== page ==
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FIGURE 1. Graphical representation of different antibody structures and recombinantly expressible formats. (A) A conventional full length IgG antibody consists of two identical light (variable—VL and constant—CL domain) and two identical heavy polypeptide chains (variable VH and constant—CH1/2/3 domains) which assemble into a heterotetramer. Single chain variable fragments (scFv) are recombinant binders consisting of the variable domain of antibody heavy chain (VH) and antibody light chain (VL) fused by a flexible peptide linker. (B) A camelid heavy-chain-only antibody (HCAb) consists of two identical heavy polypeptide chains (variable—VHH and constant CH2/3 domains) forming a homodimer. The antigen binding region of HCAbs is called VHH domain or Nanobody. (C) Schematic view of the VHH domain consisting of 2 ß-sheets, one with 4 and one with 5 ß-strands. Scaffold ß strands are depicted in grey (A, B, E, D, C″, C′, C, F, G), antigen-binding loops in dark orange (CDR1), light orange (CDR2) and in red (CDR3). The frequently observed interloop disulfide bond betwenn CDR1 and CDR3 is depicted in green.

In comparison to other monomeric binders such as affibodies, monobodies or anticalins Nbs have the advantage that they originate from naturally-occurring antibodies whose genes have evolved over millions of years (Flajnik et al., 2011). Accordingly, Nbs are extremely robust, highly soluble and strictly monomeric thereby representing well optimized high-affinity binders (Muyldermans 2013). In comparison to single-chain variable fragments (scFv), which are also relatively small binders (∼25 kDa) but derived from conventional antibodies (∼160 kDa), they are less prone to denaturation/aggregation and spontaneous dimerization (Muyldermans 2021a).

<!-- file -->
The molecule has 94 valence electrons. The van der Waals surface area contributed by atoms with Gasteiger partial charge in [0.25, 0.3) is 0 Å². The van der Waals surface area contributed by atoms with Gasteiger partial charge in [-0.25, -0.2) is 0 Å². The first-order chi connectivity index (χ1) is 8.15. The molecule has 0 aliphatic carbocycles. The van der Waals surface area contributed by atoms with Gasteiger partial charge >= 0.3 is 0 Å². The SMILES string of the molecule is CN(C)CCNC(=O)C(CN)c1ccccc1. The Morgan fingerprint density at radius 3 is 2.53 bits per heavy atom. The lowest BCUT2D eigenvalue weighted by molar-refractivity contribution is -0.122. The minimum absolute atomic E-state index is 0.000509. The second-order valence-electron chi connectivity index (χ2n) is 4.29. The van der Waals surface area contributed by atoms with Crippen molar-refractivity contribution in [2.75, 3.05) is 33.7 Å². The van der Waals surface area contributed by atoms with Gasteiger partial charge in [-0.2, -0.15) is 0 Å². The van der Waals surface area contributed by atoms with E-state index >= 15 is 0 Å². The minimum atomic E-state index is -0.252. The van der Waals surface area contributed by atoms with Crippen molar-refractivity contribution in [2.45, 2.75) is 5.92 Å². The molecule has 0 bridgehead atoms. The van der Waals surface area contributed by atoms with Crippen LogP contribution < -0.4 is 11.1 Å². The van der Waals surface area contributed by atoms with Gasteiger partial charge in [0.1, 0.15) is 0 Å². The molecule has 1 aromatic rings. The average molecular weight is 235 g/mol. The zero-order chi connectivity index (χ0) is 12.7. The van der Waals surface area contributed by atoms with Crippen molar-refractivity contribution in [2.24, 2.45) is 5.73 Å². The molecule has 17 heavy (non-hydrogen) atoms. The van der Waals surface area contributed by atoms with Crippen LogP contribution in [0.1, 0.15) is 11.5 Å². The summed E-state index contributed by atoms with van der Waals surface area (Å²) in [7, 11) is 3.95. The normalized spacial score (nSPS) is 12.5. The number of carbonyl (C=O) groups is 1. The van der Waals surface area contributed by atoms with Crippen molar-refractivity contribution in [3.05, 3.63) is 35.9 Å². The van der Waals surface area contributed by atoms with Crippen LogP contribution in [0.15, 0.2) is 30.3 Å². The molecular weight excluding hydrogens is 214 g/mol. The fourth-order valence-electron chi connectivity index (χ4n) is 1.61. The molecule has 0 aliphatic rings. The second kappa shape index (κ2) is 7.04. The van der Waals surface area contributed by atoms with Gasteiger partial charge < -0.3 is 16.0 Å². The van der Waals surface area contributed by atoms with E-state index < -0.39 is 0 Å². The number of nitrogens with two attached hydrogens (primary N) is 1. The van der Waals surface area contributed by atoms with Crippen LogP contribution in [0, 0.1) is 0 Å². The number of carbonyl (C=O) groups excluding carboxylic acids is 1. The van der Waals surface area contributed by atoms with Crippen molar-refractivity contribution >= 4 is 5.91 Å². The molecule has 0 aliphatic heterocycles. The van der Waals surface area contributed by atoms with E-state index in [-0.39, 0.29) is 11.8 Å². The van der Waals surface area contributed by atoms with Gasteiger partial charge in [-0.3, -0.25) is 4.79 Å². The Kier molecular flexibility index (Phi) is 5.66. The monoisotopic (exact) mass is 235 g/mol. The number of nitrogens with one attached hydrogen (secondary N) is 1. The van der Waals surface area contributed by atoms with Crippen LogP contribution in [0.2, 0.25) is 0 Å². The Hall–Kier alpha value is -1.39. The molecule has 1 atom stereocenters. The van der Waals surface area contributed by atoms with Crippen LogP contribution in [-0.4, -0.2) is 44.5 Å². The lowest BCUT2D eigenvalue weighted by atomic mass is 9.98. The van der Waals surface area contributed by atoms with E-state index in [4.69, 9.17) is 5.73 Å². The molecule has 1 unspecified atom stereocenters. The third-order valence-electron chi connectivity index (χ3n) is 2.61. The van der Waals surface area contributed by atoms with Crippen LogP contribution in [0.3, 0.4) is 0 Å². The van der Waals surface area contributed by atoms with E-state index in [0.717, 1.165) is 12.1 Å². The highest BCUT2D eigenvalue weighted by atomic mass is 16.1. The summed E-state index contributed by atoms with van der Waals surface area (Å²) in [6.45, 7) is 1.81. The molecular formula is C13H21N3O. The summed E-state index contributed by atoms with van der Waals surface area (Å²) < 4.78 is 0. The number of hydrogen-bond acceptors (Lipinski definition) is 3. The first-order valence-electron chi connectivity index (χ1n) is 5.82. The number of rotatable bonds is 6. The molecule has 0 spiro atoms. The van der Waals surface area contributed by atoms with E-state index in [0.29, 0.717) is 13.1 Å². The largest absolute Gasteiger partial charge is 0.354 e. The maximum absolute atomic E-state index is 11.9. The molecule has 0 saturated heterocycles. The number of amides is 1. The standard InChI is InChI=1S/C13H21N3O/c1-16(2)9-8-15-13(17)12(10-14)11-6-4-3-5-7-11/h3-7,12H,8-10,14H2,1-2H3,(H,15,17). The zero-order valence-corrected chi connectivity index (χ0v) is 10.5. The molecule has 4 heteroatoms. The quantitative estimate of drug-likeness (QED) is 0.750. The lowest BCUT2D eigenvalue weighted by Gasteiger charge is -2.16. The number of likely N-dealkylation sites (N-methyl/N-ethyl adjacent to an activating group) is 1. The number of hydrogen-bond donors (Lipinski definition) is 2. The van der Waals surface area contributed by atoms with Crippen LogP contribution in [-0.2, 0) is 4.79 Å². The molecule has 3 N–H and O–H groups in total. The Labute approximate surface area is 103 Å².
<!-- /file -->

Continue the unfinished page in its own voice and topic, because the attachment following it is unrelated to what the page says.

Nbs have found numerous applications as research tools, in diagnostics and also therapeutics (Muyldermans 2021b). For example, Nbs contributed to the elucidation of multiple G protein coupled receptor (GPCR) structures, as they can bind conformational and non-linear epitopes better than conventional antibodies (Rasmussen et al., 2011; Groof et al., 2019). Further, Nbs have been shown to be excellent tools for the generation of intrabodies targeting intracellular structures (reviewed in (Soetens et al., 2020; Wagner and Rothbauer 2020). Nb-based intrabodies have been used as imaging probes (Rothbauer et al., 2006; Traenkle and Rothbauer 2017), biosensors (Irannejad et al., 2013; Stoeber et al., 2018; Cao et al., 2019) and even as intracellular modulators of signaling pathways and cellular targets (van Impe et al., 2013; Gulati et al., 2018; Singh et al., 2018) (reviewed in (Wagner and Rothbauer 2020). Moreover Nbs have been shown to be well-suited for in vivo imaging approaches as they show superior properties with regard to tissue distribution, rapid tumor accumulation, tumor penetration and fast clearance from the blood circulation (Huang et al., 2008; Chanier and Chames 2019). One example is a68Ga-labeled HER2-targeting Nb which is in clinical trials for imaging of HER2 in breast cancer patients (Keyaerts et al., 2016). Caplacizumab is the first EMA and FDA-approved Nb specific for von Willebrand factor for the treatment of acquired thrombotic thrombocytopenic purpura (Callewaert et al., 2012; Duggan 2018; Scully et al., 2019).